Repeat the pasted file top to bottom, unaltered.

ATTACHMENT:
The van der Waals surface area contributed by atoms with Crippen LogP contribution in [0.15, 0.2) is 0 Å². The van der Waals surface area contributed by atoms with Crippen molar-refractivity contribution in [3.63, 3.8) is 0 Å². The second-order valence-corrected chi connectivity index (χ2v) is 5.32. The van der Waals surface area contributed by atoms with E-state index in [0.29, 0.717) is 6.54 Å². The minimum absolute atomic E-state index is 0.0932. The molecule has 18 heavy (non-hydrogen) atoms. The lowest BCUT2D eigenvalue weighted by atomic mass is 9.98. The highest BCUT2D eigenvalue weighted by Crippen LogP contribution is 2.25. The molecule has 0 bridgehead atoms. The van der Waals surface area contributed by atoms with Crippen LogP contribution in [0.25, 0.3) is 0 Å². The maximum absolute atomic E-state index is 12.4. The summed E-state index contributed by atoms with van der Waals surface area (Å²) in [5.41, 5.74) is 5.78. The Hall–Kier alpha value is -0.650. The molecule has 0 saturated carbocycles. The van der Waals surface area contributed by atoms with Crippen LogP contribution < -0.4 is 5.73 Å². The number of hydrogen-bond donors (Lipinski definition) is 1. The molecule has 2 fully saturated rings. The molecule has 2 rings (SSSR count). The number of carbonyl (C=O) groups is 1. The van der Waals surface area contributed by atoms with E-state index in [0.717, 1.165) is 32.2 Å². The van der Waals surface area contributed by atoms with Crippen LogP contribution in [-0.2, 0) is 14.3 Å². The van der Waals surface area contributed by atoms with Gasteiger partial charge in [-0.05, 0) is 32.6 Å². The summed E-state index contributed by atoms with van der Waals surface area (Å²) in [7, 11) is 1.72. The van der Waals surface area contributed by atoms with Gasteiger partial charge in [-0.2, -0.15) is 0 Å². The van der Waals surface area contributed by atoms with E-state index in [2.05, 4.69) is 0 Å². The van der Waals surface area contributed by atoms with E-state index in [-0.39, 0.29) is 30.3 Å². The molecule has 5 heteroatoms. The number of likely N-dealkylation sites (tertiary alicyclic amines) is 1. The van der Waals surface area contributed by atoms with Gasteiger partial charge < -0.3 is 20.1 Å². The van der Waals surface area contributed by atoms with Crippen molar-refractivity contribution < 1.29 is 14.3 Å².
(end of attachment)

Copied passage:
The van der Waals surface area contributed by atoms with Crippen LogP contribution in [0.15, 0.2) is 0 Å². The van der Waals surface area contributed by atoms with Crippen molar-refractivity contribution in [3.63, 3.8) is 0 Å². The second-order valence-corrected chi connectivity index (χ2v) is 5.32. The van der Waals surface area contributed by atoms with E-state index in [0.29, 0.717) is 6.54 Å². The minimum absolute atomic E-state index is 0.0932. The molecule has 18 heavy (non-hydrogen) atoms. The lowest BCUT2D eigenvalue weighted by atomic mass is 9.98. The highest BCUT2D eigenvalue weighted by Crippen LogP contribution is 2.25. The molecule has 0 bridgehead atoms. The van der Waals surface area contributed by atoms with Crippen LogP contribution in [0.25, 0.3) is 0 Å². The maximum absolute atomic E-state index is 12.4. The summed E-state index contributed by atoms with van der Waals surface area (Å²) in [5.41, 5.74) is 5.78. The Hall–Kier alpha value is -0.650. The molecule has 0 saturated carbocycles. The van der Waals surface area contributed by atoms with Crippen LogP contribution < -0.4 is 5.73 Å². The number of hydrogen-bond donors (Lipinski definition) is 1. The molecule has 2 fully saturated rings. The molecule has 2 rings (SSSR count). The number of carbonyl (C=O) groups is 1. The van der Waals surface area contributed by atoms with E-state index in [0.717, 1.165) is 32.2 Å². The van der Waals surface area contributed by atoms with Crippen LogP contribution in [-0.2, 0) is 14.3 Å². The van der Waals surface area contributed by atoms with Gasteiger partial charge in [-0.05, 0) is 32.6 Å². The summed E-state index contributed by atoms with van der Waals surface area (Å²) in [7, 11) is 1.72. The van der Waals surface area contributed by atoms with Gasteiger partial charge in [-0.2, -0.15) is 0 Å². The van der Waals surface area contributed by atoms with E-state index in [2.05, 4.69) is 0 Å². The van der Waals surface area contributed by atoms with E-state index in [-0.39, 0.29) is 30.3 Å². The molecule has 5 heteroatoms. The number of likely N-dealkylation sites (tertiary alicyclic amines) is 1. The van der Waals surface area contributed by atoms with Gasteiger partial charge < -0.3 is 20.1 Å². The van der Waals surface area contributed by atoms with Crippen molar-refractivity contribution < 1.29 is 14.3 Å².